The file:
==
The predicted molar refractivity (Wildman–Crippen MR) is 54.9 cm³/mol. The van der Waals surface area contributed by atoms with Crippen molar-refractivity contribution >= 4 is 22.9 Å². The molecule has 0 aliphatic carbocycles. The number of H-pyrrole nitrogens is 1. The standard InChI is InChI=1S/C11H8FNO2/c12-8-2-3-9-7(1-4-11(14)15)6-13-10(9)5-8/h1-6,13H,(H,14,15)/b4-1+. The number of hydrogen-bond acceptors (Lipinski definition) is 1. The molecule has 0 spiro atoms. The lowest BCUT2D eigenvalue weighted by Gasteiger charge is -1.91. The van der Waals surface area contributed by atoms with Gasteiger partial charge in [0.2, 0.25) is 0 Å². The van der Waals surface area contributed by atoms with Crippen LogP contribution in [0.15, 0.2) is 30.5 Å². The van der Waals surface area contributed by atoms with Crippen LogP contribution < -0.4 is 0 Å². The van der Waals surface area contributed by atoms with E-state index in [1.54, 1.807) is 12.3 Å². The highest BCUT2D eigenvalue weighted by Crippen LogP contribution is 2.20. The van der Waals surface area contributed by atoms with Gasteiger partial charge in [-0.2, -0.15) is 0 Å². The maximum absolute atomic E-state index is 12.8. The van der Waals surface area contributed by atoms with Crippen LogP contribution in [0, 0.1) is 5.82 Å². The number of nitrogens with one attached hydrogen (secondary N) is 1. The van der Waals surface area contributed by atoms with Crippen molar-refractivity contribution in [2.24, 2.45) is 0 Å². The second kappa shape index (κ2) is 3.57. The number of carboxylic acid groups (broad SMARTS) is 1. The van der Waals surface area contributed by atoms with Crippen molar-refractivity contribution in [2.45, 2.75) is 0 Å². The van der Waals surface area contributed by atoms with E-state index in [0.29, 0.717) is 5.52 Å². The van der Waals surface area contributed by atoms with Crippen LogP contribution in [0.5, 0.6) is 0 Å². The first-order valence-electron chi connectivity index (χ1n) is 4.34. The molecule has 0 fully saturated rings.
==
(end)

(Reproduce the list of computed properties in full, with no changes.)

The predicted molar refractivity (Wildman–Crippen MR) is 54.9 cm³/mol. The van der Waals surface area contributed by atoms with Crippen molar-refractivity contribution >= 4 is 22.9 Å². The molecule has 0 aliphatic carbocycles. The number of H-pyrrole nitrogens is 1. The standard InChI is InChI=1S/C11H8FNO2/c12-8-2-3-9-7(1-4-11(14)15)6-13-10(9)5-8/h1-6,13H,(H,14,15)/b4-1+. The number of hydrogen-bond acceptors (Lipinski definition) is 1. The molecule has 0 spiro atoms. The lowest BCUT2D eigenvalue weighted by Gasteiger charge is -1.91. The van der Waals surface area contributed by atoms with Gasteiger partial charge in [0.2, 0.25) is 0 Å². The van der Waals surface area contributed by atoms with Crippen LogP contribution in [0.15, 0.2) is 30.5 Å². The van der Waals surface area contributed by atoms with Crippen LogP contribution < -0.4 is 0 Å². The van der Waals surface area contributed by atoms with E-state index in [1.54, 1.807) is 12.3 Å². The highest BCUT2D eigenvalue weighted by Crippen LogP contribution is 2.20. The van der Waals surface area contributed by atoms with Gasteiger partial charge in [-0.2, -0.15) is 0 Å². The maximum absolute atomic E-state index is 12.8. The van der Waals surface area contributed by atoms with Crippen LogP contribution in [0, 0.1) is 5.82 Å². The number of nitrogens with one attached hydrogen (secondary N) is 1. The van der Waals surface area contributed by atoms with Crippen molar-refractivity contribution in [2.24, 2.45) is 0 Å². The second kappa shape index (κ2) is 3.57. The number of carboxylic acid groups (broad SMARTS) is 1. The van der Waals surface area contributed by atoms with Crippen molar-refractivity contribution in [2.45, 2.75) is 0 Å². The van der Waals surface area contributed by atoms with E-state index in [0.29, 0.717) is 5.52 Å². The van der Waals surface area contributed by atoms with Crippen LogP contribution in [0.5, 0.6) is 0 Å². The first-order valence-electron chi connectivity index (χ1n) is 4.34. The molecule has 0 fully saturated rings.